The Internet, and world, for that matter, is full of unlicensed nail care fans passing around their go-to nail care tips (myself included). Sometimes this advice is spot on. Sometimes it leads you to create a routine filled with manicure mistakes you didn't know you were making. We learn as we go, we are always learning new things, and the nail care industry is constantly creating new innovations that evolve mancures as a whole. Still, whether we learned it from our moms, our besties, or our favorite brands, bad nail advice is simply that: bad.
Just like all things in life, except for say, breathing, not all people will need the same kinds of nail care. Some of the nail care mistakes listed here may have been working for you for years, and you may be perfectly happy with your nails. That's cool. But as a general rule for nail newbies, these seven common nails sins should never become part of a burgeoning nail care routine. If you're in favor of nail whitening, cuticle cutting, or soaks, and they work for you, then party on. The rest of us probably need all the help we can get to keep our nails long, strong, flexible, and healthy. That's where these tips come in.
1. Clipping Your Nails
No matter how new and sharp your nail clippers, they're still like ittle machettis for your nail fibers. They create cracking, fissures and tears in your nails that are practically invisible, but can lead to peeling, cracking, and breaking. You should never use nail clippers as part of your everyday nail routine. Instead, you should only file them. Filing leaves behind a smooth edge that helps keep your nails in tact. If you must clip, cut them longer than you want them, then file away the last bit of length.
2. Using A Nail Strengthening Polish
3. Buffing Your Nails
Ridges happen as your nails grow. It's totally normal and natural. A lot of people like to buff their nails down to a smooth, shiny surface. This takes away layers of your nails, which can make them thinner, weaker, and more prone to damage. Instead, you can use a ridge-filling base coat, which settles into all the ridges, and creates a completely smooth surface. Your nail polish won't show any ridges or lines. If you want a more natural look, you can top a ridge filler with a top coat and you'll have shiny nails without the damage.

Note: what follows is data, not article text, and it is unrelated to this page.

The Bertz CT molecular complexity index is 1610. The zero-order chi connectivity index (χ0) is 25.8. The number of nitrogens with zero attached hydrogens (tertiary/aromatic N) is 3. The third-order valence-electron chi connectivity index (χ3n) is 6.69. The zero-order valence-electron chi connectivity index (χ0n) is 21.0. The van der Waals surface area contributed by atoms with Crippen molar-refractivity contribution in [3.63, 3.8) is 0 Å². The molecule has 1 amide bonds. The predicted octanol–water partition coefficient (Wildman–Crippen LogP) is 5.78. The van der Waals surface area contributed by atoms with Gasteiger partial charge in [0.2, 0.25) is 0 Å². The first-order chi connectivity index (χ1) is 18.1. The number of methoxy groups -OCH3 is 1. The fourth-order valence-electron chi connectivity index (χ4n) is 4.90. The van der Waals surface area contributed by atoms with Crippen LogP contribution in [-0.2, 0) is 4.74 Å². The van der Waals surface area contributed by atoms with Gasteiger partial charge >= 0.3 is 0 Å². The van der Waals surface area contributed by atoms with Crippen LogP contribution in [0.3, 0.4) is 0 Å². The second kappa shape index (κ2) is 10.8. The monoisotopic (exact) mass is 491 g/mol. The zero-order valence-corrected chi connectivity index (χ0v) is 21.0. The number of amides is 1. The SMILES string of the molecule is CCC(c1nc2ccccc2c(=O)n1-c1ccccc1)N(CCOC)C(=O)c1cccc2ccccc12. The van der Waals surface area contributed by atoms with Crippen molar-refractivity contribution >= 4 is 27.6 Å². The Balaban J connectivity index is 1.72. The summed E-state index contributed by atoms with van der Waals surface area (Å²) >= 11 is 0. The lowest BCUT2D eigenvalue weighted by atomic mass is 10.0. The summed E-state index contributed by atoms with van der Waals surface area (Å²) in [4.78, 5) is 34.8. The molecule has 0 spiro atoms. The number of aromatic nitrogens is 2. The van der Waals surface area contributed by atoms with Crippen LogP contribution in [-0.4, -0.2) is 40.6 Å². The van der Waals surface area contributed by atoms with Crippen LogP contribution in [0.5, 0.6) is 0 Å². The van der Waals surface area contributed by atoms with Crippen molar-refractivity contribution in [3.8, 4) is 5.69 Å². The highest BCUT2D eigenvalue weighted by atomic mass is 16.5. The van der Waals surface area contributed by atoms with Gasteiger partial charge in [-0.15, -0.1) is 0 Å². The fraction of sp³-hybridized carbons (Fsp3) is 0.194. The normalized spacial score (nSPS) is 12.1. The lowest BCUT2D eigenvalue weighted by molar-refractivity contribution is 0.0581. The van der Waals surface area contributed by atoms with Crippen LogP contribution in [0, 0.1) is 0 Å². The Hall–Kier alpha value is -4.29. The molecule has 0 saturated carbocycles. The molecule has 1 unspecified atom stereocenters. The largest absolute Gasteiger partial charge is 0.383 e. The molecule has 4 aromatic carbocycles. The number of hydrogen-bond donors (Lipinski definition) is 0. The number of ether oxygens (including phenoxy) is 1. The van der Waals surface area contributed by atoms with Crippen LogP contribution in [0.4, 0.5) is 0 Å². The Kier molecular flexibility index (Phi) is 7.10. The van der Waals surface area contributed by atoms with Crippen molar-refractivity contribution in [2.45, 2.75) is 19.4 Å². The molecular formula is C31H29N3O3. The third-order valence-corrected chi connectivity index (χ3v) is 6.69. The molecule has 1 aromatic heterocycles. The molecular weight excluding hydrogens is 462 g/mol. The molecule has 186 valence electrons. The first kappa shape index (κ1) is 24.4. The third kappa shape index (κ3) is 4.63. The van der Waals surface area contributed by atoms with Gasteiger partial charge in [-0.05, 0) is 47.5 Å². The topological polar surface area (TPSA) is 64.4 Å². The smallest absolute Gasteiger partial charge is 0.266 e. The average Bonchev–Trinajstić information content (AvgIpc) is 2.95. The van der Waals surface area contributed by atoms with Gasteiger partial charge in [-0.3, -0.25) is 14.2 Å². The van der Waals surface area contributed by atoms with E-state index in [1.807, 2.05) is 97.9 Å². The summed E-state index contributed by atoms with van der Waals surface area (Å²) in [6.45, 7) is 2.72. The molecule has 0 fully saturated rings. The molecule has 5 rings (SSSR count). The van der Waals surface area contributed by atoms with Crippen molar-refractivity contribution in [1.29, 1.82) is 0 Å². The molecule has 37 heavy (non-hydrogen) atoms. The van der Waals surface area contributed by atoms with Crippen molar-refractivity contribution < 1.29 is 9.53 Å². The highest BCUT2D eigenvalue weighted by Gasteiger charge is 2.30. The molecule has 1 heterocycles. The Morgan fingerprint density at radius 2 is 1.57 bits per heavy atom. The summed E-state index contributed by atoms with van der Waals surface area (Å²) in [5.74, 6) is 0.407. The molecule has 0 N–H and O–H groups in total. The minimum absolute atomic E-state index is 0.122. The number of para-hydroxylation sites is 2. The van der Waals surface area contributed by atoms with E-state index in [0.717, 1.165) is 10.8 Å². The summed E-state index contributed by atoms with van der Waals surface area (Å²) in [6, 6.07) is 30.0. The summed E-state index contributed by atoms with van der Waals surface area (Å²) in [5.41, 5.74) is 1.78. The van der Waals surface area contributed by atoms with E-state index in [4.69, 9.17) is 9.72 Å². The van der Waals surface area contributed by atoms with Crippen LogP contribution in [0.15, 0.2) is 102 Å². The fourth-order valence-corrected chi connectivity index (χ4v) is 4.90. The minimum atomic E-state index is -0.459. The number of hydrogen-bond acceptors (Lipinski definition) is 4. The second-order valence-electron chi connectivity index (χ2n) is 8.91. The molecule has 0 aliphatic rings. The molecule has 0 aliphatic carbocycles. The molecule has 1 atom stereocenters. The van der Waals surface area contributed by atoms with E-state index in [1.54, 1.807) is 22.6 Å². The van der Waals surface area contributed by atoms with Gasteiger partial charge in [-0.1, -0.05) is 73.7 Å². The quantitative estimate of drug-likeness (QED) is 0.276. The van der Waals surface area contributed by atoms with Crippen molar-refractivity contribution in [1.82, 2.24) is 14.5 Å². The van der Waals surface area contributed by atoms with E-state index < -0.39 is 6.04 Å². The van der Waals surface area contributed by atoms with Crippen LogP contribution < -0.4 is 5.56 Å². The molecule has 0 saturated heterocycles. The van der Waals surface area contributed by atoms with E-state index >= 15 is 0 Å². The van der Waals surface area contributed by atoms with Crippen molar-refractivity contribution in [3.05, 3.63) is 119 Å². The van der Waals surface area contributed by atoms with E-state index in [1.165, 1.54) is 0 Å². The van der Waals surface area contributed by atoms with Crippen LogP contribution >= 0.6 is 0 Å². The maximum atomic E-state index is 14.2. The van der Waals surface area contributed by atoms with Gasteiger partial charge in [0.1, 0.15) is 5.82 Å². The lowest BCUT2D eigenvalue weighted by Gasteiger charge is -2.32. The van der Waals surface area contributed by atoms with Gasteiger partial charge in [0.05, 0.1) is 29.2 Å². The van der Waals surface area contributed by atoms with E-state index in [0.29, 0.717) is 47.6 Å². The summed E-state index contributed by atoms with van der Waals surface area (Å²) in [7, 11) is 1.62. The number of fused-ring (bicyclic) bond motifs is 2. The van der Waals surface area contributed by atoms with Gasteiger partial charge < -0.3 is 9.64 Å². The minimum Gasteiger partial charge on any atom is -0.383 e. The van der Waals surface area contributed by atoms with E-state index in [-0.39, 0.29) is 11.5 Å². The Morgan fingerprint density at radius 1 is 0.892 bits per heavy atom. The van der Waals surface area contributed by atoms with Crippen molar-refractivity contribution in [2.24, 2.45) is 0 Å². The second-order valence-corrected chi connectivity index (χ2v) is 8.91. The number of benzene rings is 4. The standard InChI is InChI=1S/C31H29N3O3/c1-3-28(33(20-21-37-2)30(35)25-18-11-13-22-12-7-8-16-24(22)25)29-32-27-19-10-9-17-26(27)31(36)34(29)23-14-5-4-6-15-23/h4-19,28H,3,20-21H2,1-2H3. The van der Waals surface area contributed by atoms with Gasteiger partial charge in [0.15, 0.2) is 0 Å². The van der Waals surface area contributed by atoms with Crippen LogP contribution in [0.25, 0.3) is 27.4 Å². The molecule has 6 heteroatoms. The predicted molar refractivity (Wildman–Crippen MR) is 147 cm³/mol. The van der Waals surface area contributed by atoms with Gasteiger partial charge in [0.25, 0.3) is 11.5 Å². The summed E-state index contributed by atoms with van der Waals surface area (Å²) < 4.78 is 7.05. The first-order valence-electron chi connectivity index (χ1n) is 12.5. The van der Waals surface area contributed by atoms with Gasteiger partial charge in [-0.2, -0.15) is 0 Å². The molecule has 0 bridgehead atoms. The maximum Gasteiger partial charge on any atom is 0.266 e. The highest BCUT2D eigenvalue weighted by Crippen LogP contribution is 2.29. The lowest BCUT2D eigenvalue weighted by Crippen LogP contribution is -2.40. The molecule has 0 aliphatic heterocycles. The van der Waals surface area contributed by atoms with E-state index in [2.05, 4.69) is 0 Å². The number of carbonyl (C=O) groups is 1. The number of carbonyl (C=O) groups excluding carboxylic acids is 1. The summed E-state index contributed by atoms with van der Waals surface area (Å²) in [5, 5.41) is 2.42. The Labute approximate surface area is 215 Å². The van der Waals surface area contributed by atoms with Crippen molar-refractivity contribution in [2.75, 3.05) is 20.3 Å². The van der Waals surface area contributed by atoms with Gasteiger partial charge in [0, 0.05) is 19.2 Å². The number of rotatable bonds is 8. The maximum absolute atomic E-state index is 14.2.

4. Whitening Your Nails
If you paint your nails on the regular, they're probably going to yellow. Even if you use a high-quality base coat religiously, staining just happens. There are so many hacks that use things like bleach, baking soda, and whitening tooth paste to get the yellow out. There are also specialty whitening products and whitening buffers. All your doing when you use these products is damaging your nails to fix a problem that's not really a problem. It's better to have strong nails than whitened nails, because you can cover the yellowing with a coat of polish, but you can't polish away damage.
5. Skipping Topcoat or Base Coat
We know base coat protects the nail from polish, but it's also designed to adhere to polish so that it covers better and stays on longer. You also need to use topcoat on top of your polish (not clear polish, but top coat, which are two different products) because it fuses the layers of your manicure together so it lasts longer. If you don't use topcoat, your mani can chip, which can take layers of your natural nail with it, and leave parts of your nail exposed to damage from water.
6. Soaking Your Nails
Part of a pampering, luxurious-feeling manicure is soaking your nails, but if there's water involved, that's a definite no-no. When your nails are exposed to water for a significant amount of time, the nails absorb it. That water bloats the nail, separating the layers, and forcing out the natural oils. Plus, wet nails are softer and weaker. There's no need to soak your nails in water, even if you're doing a mani soak. Instead, just keep your nails and hands hydrated.
7. Cutting Your Cuticles
Cuticles serve an important purpose. They keep bacteria and other nonsense out of our bodies. A lot of people cut their cuticles to keep their nails looking a certain way. You should really only cut your cuticles when you have a hangnail, and even then you're only cutting away the skin flap so you don't snag it on things and tear it more. Otherwise, you should just use a cuticle remover and a pusher to gently push back your cuticles and scrape away the dead skin.
Follow all these steps, and you'll have nails so stunning that your friends are begging you for your secrets. And if you get your nails done, your tech will thank you for making their job that much easier.